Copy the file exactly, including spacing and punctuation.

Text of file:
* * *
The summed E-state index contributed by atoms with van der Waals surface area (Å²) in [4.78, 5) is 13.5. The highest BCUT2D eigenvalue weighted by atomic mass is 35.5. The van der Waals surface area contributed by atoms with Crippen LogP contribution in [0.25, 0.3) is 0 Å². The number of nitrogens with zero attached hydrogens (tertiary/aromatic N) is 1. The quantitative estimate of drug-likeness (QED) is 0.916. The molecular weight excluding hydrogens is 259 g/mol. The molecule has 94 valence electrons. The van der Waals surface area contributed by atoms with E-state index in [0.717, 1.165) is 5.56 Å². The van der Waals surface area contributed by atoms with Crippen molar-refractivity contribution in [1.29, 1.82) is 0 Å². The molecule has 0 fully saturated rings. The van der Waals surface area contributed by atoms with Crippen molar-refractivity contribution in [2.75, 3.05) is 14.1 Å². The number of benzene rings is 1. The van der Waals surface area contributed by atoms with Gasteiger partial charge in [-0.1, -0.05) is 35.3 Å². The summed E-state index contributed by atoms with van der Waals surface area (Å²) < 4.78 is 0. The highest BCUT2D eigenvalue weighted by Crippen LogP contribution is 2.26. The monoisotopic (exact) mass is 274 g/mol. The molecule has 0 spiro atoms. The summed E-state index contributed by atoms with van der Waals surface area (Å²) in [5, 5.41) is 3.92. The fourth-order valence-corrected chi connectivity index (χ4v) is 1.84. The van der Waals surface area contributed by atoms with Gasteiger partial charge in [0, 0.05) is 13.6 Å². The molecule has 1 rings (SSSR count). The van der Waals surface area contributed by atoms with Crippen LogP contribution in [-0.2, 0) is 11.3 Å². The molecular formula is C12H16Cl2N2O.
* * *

The summed E-state index contributed by atoms with van der Waals surface area (Å²) in [4.78, 5) is 13.5. The highest BCUT2D eigenvalue weighted by atomic mass is 35.5. The van der Waals surface area contributed by atoms with Crippen LogP contribution in [0.25, 0.3) is 0 Å². The number of nitrogens with zero attached hydrogens (tertiary/aromatic N) is 1. The quantitative estimate of drug-likeness (QED) is 0.916. The molecular weight excluding hydrogens is 259 g/mol. The molecule has 94 valence electrons. The van der Waals surface area contributed by atoms with E-state index in [0.717, 1.165) is 5.56 Å². The van der Waals surface area contributed by atoms with Crippen molar-refractivity contribution in [1.29, 1.82) is 0 Å². The molecule has 0 fully saturated rings. The van der Waals surface area contributed by atoms with Crippen molar-refractivity contribution in [2.75, 3.05) is 14.1 Å². The number of benzene rings is 1. The van der Waals surface area contributed by atoms with Gasteiger partial charge in [-0.1, -0.05) is 35.3 Å². The summed E-state index contributed by atoms with van der Waals surface area (Å²) < 4.78 is 0. The highest BCUT2D eigenvalue weighted by Crippen LogP contribution is 2.26. The monoisotopic (exact) mass is 274 g/mol. The molecule has 0 spiro atoms. The summed E-state index contributed by atoms with van der Waals surface area (Å²) in [5, 5.41) is 3.92. The fourth-order valence-corrected chi connectivity index (χ4v) is 1.84. The van der Waals surface area contributed by atoms with Gasteiger partial charge in [0, 0.05) is 13.6 Å². The molecule has 1 rings (SSSR count). The van der Waals surface area contributed by atoms with Crippen LogP contribution in [-0.2, 0) is 11.3 Å². The molecular formula is C12H16Cl2N2O.